By Lauren Tara LaCapra and Jed Horowitz
Nov 5 Morgan Stanley's Paul Taubman, who
co-headed the company's investment bank, is stepping down and
his long-time rival Colm Kelleher is taking full control of the
Morgan Stanley Chief Executive James Gorman is looking to
streamline decision making in its trading and investment banking
unit by putting a single person in charge, a person familiar
with the matter said. The bank has been rethinking parts of that
business, such as commodities trading, as regulations globally
cut into potential profits.
Investors have been waiting for either Taubman or Kelleher
to step down since 2009, when Morgan Stanley named them as
co-banking heads. Executives on Wall Street are rarely happy to
share power. Taubman, 51, oversaw the bank's merger advisory and
securities underwriting business, while Kelleher, 55, oversaw
trading and securities sales.
Kelleher piloted the bank through turbulent markets as chief
financial officer during the financial crisis. He is now leading
Morgan Stanley's restructuring of its fixed-income trading
Taubman is a career-long banker focusing on merger advisory.
Kelleher's broader range of experience made him a better pick to
head the combined business, the person familiar with the matter
Taubman decided to retire after realizing that Morgan
Stanley Chief Executive James Gorman, 54, planned to choose
Kelleher, said the source, who was not authorized to speak about
the matter publicly.
Gorman said in a statement that he hopes that Kelleher will
help the bank continue to stitch together trading and banking
businesses to boost revenue and profits.
Though the trading and banking business still accounts for
about half of Morgan Stanley's revenue, an increasing share of
the company's overall revenue is from retail brokerage, as
Morgan Stanley buys out Citigroup's Smith Barney business
over multiple years.
Morgan Stanley's wealth management business has delivered
$10.1 billion in revenue so far this year, compared with $23.1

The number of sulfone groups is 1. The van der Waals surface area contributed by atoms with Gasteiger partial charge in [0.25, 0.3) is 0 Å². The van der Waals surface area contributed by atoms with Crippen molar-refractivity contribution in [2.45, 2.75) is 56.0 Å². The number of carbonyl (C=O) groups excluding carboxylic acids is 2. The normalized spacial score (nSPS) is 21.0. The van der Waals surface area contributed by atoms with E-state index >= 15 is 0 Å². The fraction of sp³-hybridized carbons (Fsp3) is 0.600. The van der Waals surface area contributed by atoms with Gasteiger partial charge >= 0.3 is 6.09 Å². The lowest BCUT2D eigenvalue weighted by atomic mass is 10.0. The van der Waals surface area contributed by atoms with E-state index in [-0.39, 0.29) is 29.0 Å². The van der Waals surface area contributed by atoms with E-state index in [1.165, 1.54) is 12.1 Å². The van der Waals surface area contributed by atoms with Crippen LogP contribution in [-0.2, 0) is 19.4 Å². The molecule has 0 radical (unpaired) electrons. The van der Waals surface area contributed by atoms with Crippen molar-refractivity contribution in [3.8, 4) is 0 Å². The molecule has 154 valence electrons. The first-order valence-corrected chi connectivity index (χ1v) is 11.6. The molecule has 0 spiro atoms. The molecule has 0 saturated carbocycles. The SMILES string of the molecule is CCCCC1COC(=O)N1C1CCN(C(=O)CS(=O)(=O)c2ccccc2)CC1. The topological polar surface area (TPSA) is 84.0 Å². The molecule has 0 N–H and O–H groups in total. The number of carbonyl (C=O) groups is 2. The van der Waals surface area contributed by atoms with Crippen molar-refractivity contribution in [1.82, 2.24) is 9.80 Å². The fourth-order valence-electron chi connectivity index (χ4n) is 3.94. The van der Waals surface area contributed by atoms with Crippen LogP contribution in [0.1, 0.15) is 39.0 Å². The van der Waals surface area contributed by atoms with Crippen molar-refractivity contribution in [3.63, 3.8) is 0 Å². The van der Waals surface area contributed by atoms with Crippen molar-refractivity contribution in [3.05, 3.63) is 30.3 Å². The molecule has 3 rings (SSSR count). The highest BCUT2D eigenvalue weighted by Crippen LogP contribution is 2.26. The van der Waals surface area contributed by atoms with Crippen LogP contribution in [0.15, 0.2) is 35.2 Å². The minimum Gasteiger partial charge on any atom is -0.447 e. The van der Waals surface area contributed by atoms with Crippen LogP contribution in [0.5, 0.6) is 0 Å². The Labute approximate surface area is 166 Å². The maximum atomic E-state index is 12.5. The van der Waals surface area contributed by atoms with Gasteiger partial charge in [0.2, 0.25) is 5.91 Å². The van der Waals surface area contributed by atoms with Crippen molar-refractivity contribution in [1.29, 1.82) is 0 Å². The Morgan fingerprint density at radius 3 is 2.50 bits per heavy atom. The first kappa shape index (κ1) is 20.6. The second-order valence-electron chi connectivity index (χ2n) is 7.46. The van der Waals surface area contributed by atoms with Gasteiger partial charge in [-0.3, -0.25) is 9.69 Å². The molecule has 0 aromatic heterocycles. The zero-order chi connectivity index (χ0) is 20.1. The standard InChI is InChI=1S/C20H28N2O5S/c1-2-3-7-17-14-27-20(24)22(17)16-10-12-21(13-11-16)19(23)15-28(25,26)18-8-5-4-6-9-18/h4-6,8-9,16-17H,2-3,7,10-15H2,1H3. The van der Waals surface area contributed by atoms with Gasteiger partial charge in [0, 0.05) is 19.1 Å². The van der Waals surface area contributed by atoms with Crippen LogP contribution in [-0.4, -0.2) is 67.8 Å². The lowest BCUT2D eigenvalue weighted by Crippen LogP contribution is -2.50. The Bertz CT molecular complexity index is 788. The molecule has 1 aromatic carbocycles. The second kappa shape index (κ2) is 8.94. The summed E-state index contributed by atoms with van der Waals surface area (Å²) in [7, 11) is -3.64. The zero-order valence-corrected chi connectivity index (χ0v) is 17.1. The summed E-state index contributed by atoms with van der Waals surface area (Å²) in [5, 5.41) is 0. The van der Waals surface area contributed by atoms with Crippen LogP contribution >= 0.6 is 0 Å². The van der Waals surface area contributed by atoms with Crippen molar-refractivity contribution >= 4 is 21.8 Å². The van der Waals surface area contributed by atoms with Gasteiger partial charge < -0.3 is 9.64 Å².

billion from the institutional securities business that Kelleher
and Taubman oversaw.
An accountant by training who joined Morgan Stanley in 1989,
Kelleher had been co-head of fixed-income in Europe and head of
Global Capital Markets, as well as CFO for two years during the
financial crisis, before taking on his current role in December
As co-head of the investment banking unit, Kelleher focused
the bank's trading efforts on simpler instruments like U.S.
government bonds, while scaling back from exotic instruments
that demand high capital support.
At a conference in September, Morgan Stanley said that by
the end of 2014, it hopes to reduce its risk-adjusted assets to
$255 billion, or at least 35 percent below third quarter 2011
Other banks are rethinking their fixed-income trading
businesses too. UBS said last week it was laying off
10,000 employees globally, many in fixed income.
Morgan Stanley has been cutting staff as well, and is
considering the sale of at least part of its commodities trading
unit because of changes to global banking and capital rules that
are crimping profits.
As part of the reorganization announced on Monday, Kelleher
elevated Mark Eichorn and Franck Petitgas to co-head the
investment banking unit. Kenneth deRegt, head of fixed-income
trading, and Ted Pick, head of equities, will continue to run
those trading businesses day-to-day and report to Kelleher. All
four will report into Kelleher, who is based in London.
Eichorn, 48, has headed mergers and acquisitions in the
Americas since 2009, and will be based in New York. Petitgas,
51, is head of international capital markets and will continue
to oversee the trading businesses from London.
In another change, institutional securities vice chairman
Jeff Holzschuh, 52, who focuses on the power and utilities
industries, has taken the new title of chairman of institutional
securities and will serve an ambassadorial function
concentrating on "key client relationships globally," the
Eichorn and Holzschuh also are joining the company's
management committee. Petitgas is already on the panel.